Miss Royden’s invitation

18 April 2019

April 17th, 1919.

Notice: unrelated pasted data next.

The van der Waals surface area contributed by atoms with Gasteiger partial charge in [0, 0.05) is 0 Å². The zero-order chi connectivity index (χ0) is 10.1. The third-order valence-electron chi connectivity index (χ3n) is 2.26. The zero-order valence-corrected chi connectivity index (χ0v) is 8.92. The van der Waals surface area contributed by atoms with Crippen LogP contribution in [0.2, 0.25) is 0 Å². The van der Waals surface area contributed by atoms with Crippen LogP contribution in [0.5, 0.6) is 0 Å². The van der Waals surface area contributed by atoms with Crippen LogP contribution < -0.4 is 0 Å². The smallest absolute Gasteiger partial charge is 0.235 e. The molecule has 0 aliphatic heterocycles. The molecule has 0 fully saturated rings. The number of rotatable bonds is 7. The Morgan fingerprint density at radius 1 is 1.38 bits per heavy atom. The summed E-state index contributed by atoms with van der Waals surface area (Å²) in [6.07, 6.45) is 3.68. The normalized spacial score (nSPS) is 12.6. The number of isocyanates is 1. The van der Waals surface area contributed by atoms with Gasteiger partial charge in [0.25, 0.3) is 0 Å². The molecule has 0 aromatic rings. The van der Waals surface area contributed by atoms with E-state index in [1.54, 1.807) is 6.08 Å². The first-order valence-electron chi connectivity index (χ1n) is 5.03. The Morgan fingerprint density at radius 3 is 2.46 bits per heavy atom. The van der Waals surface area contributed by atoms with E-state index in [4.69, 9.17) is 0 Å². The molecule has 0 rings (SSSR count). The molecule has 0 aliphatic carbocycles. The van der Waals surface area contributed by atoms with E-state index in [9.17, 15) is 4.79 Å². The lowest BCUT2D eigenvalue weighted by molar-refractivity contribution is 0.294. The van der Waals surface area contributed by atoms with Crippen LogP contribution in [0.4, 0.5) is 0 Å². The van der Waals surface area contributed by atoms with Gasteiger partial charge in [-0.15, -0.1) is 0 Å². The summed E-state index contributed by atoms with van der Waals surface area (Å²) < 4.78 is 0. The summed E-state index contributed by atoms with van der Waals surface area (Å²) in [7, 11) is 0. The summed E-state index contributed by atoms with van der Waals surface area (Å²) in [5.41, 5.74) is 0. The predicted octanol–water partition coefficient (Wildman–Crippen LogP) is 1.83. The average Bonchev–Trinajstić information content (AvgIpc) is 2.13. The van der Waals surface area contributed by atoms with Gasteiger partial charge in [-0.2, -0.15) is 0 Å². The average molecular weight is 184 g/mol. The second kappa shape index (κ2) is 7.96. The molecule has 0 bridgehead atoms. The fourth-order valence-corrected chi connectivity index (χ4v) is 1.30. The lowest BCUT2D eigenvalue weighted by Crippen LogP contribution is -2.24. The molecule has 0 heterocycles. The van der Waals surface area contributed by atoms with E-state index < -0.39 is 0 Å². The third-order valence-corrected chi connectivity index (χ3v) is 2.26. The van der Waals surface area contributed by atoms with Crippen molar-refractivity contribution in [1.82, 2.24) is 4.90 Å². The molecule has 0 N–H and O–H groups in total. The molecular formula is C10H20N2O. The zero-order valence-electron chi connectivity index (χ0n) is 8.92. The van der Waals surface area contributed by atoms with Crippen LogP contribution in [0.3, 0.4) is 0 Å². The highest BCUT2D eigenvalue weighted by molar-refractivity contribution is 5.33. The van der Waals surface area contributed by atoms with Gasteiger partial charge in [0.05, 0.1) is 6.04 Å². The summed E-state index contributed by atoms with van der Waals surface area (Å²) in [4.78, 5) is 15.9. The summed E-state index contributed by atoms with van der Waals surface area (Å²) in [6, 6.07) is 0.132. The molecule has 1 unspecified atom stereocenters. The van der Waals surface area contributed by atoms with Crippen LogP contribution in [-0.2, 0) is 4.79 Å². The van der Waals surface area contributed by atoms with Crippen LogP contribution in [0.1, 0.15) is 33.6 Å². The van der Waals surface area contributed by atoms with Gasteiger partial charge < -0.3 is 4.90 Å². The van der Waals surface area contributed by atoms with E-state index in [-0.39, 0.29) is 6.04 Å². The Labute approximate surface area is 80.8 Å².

CONTRARY to the Bishop’s express wishes, the Rector of St Botolph’s, Bishopsgate, has invited Miss Maude Royden, a lady who plays at being now a Churchwoman and now a Congregationalist, to conduct the Three Hours’ Devotion on Good Friday. The question whether women shall be permitted to minister, and, if so, in what way, is to be reported on by the joint committee of the Southern Convocation in July, when, as the Bishop of London says, “in any case leave will be given only to approved and attested Churchwomen.” In the case of Miss Royden we need not prejudge the question of women’s ministrations; what matters is the question of discipline. It is clearly contrary to every principle of order that a person who is a Congregationalist on one day and professes himself a Churchman on the next day should be asked to preach in a parish church. A rector ought to know better than to pursue a line of conduct at which any of his parishioners might reasonably be offended. It is conceivable that some of the Bishopsgate people will run to St Botolph’s on Good Friday for the novel experience of seeing this much-talked-of lady in the pulpit, but it is also conceivable that some will not go to church at all. In either case, it would be deplorable if the solemnity of the day were marred by such consequences. It is even now not too late for the Rector of St Botolph’s to cancel an arrangement which is irregular in itself and exceedingly offensive to multitudes of Churchpeople.

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